Frequently Asked Questions


What is sync?
Professional productions typically record sound and picture on separate devices. Some productions, especially documentaries, use multiple cameras. Each camera and sound recorder produces its own files for each take. Sync is the process of lining up these files on an editing timeline.
How can I automate sync?
Manual syncing is tedious and error-prone. If you use the same clock to timestamp all the files you record, you can sync them automatically in post-production.
What does Dish do?
Dish takes public radio signals from atomic clocks and embeds precise timecode in cameras and audio recorders.
Does Dish work with my camera?
Yes. Dish works with any camera/sound recorder that has a microphone input. Dish works with mirrorless cameras and DSLRs. Dish works with ARRI and RED cameras. Dish even works with cell phones that have microphone inputs.
What’s with the name?
Dish receives time signals from satellites, like a satellite dish.


What do I need to configure before I can use my Dishes?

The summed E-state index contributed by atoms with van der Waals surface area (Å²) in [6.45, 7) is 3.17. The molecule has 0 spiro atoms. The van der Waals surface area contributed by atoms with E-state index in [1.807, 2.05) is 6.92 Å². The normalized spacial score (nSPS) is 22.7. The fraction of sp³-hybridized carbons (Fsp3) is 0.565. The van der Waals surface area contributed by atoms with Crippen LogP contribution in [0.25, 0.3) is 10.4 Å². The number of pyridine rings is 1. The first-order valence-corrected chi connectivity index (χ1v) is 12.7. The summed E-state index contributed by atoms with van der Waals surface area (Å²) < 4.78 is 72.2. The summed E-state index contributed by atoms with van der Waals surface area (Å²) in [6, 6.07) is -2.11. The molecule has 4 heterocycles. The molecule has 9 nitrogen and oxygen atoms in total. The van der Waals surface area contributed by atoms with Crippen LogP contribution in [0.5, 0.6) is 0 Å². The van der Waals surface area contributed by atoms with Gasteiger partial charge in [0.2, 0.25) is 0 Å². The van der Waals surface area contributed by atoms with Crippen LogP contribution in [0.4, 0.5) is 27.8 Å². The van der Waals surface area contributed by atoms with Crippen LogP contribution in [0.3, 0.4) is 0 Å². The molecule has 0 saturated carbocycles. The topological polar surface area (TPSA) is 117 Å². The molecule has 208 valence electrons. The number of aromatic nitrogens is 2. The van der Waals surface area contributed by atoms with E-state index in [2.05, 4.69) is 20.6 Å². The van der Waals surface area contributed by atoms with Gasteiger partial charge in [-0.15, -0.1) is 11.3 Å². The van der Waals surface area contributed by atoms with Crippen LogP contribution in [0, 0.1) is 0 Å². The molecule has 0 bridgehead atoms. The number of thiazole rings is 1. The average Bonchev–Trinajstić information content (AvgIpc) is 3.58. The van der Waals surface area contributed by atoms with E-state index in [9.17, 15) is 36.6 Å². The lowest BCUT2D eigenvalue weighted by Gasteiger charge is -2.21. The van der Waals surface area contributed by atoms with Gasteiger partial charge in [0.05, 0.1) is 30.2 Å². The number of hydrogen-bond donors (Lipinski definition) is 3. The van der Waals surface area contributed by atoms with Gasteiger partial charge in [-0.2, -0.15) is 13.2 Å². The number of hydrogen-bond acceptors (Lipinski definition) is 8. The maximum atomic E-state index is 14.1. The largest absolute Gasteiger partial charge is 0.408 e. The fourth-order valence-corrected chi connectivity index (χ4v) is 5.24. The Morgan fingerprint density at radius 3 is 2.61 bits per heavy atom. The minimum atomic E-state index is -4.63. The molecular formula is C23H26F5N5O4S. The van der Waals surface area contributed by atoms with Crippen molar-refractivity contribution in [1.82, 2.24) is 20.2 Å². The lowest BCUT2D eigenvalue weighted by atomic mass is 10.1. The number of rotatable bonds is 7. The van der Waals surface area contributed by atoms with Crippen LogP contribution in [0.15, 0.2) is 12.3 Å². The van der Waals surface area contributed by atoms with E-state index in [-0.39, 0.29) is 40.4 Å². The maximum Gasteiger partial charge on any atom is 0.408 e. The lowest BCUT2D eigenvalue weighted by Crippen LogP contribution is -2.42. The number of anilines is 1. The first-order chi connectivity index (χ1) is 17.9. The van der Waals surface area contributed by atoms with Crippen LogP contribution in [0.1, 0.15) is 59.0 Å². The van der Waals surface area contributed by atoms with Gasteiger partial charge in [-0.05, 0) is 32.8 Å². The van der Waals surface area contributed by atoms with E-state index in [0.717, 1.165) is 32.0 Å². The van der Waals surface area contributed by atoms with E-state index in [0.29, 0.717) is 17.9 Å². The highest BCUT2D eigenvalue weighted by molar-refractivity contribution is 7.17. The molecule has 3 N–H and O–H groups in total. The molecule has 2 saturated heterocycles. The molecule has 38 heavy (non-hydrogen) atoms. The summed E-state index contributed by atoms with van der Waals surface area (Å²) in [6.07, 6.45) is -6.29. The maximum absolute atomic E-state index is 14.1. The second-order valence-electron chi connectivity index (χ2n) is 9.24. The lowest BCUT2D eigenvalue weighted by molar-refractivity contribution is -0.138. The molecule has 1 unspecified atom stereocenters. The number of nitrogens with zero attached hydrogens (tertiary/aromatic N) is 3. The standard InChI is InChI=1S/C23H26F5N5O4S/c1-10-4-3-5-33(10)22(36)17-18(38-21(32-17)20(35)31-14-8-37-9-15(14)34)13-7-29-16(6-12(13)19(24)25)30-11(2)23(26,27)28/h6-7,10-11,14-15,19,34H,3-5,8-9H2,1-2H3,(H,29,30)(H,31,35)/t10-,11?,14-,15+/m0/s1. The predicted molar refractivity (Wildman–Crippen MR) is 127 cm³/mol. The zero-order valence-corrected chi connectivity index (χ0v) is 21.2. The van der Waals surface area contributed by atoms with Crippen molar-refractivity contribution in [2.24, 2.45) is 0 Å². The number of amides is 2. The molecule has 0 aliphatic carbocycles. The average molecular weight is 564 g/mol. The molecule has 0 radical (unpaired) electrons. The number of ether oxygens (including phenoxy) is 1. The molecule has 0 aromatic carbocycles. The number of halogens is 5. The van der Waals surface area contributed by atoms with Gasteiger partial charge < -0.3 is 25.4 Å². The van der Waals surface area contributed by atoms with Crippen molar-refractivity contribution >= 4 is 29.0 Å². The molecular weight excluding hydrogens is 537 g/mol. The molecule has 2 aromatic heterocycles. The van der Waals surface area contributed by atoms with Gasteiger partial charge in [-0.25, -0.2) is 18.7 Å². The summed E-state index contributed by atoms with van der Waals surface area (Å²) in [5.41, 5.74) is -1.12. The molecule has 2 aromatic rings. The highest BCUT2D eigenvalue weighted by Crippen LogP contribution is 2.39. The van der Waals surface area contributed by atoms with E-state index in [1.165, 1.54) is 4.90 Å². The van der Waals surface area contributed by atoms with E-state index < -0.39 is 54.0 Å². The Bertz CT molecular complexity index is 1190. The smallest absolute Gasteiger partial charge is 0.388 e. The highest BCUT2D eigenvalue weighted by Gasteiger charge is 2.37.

Nothing. Dish is entirely plug-and-play. You turn it on, plug it in, get satellite lock and go to work.
How do I make sure all my Dishes are jammed to the same clock?
All Dishes everywhere in the world report the same time-of-day timecode, in UTC (more specifically, in International Atomic Time).
How much does a Dish drift in 24 hours?
It doesn’t. As long as you have access to satellite signal, even intermittently, the Dish doesn’t drift. The satellite signal is accurate to about 60 nanoseconds. By comparison, a 30fps frame is 33 milliseconds long. Satellite timing error is one half-millionths of a frame.
What happens if I lose satellite signal?
Dish continues to run on its internal clock and report accurate timecode. The built-in TCXO clock keeps accurate time between signal acquisitions.


How do I connect a Dish to my camera?
Dish comes with an 1/8″ TRS socket. The simplest way to connect it to a camera is plug into an 1/8″ or XLR audio input.
Do I lose scratch audio when I use Dish with my DSLR?
No. Many DSLRs disconnect onboard microphones if you plug in an external input. For just this use case, we’ve included a microphone in the Dish. If you plug a Dish into your DSLR, you get timecode on the left audio channel and scratch audio on the right.
Wait, you record timecode on an audio track?